I was interested in this as I never owned a vacuum tube radio before, the wood base is a nice touch.

For me, the 'Experiment Manual' is the perfect finishing touch to this radio. It really explains the theory in an easy to digest format.

I hooked up a amplified computer speaker set and listened to an AM talk radio channel all afternoon. Once I was tuned in, no 'touch-up' tuning was required. I will tackle SW this weekend.

I will wire in a 12 V 'wall-wart' next, to save on bateries.

This will never be a 'main' radio for anyone, but it is fun to do 'old-school' once and a while.
K2ROK Rating: 5/5 Dec 31, 2006 09:22 Send this review to a friend
Educational, fun and nostalgic  Time owned: 0 to 3 months
I have to applaud Thames and Kosmos for putting together not only a great product, but including top-notch documentation that explains radio theory in such a simple, yet informative manner. This is truly an educational product that even for the veteran ham radio operator or shortwave enthusiast brings fun to the forefront.

First, the packaging is excellent. The beautiful wood case is soundly protected, and all the parts are carefully secured in plastic bags. The receiver is mostly pre-assembled, so it is a matter of putting in the eight AA batteries, picking your coil (you have two), attaching the antenna to one of three posts and of course placing the ECC82 tube in its socket (it took some force to get it secured, so be careful). I have found the ground wire enhances reception too. The manual has several suggestions for improving reception.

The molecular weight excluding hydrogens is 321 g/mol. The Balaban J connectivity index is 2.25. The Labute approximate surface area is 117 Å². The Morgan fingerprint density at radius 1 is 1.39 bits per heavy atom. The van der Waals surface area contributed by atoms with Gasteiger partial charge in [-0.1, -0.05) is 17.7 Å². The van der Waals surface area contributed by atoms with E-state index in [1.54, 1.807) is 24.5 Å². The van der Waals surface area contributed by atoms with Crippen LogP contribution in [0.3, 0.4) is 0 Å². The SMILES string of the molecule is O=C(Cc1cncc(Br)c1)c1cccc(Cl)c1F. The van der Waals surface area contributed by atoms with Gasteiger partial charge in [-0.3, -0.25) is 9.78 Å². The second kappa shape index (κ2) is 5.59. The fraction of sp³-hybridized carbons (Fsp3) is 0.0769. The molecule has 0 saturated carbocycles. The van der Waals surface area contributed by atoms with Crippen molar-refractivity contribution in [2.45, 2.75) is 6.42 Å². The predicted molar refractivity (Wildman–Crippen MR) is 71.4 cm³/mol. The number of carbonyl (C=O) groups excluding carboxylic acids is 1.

While it is called a kit, note that this is not an Elecraft-like kit. It is truly meant for someone with no electronics background. There no need to break out a soldering iron or know resistor codes. That does not diminish the fun factor though. What is great is the fact it does include a circuit description, diagrams and overview of circuit symbols. There's a beginners explanation of how a tube works, resonant circuits, coils, capacitors, the audion, selectivity, feedback, Morse code, single side band and ideas for constructing your own coils. The ARRL education department should be promoting this product if they aren't. This documentation (called the "experiment manual") really enhances the product presentation. If you have a family member or friend who is interested in how radio transmission and reception works, at its most-basic level, this manual explains it with simple terms and illustrations. It seems obvious to me that someone with a strong writing background authored the manual. It is a nice departure from typical manuals in that it is written with some personality. It combines the "how to" with "why" in a way that captures the fun of radio. It would be nice to see a typical ham radio manual of this day and age take some cues from Thames and Kosmos.

So, let's get to the main point. How does it perform? Like a radio of that day and age. It's no Ten Tec in terms of reception of course, so you'll have to be patient as you hunt and peck for stations and experiment with different antennas. There's plenty of tweaking the tuning and feedback dials. Here's what I have found:

AM broadcast reception is only useful in my situation at night. It was sort of thrilling to land on my first station, which was CHML 900, which happened to be playing old time radio shows on Christmas night. I guess it sort of fit the entire vintage theme!

Shortwave reception is fun. Reception is decent day and night. There's a lot of tweaking involved to get the right sound. Part of the fun of this radio is the challenge and the search for the right settings. Add to that the glow of the tube and the vintage look, it's a great product that can best be described as fun.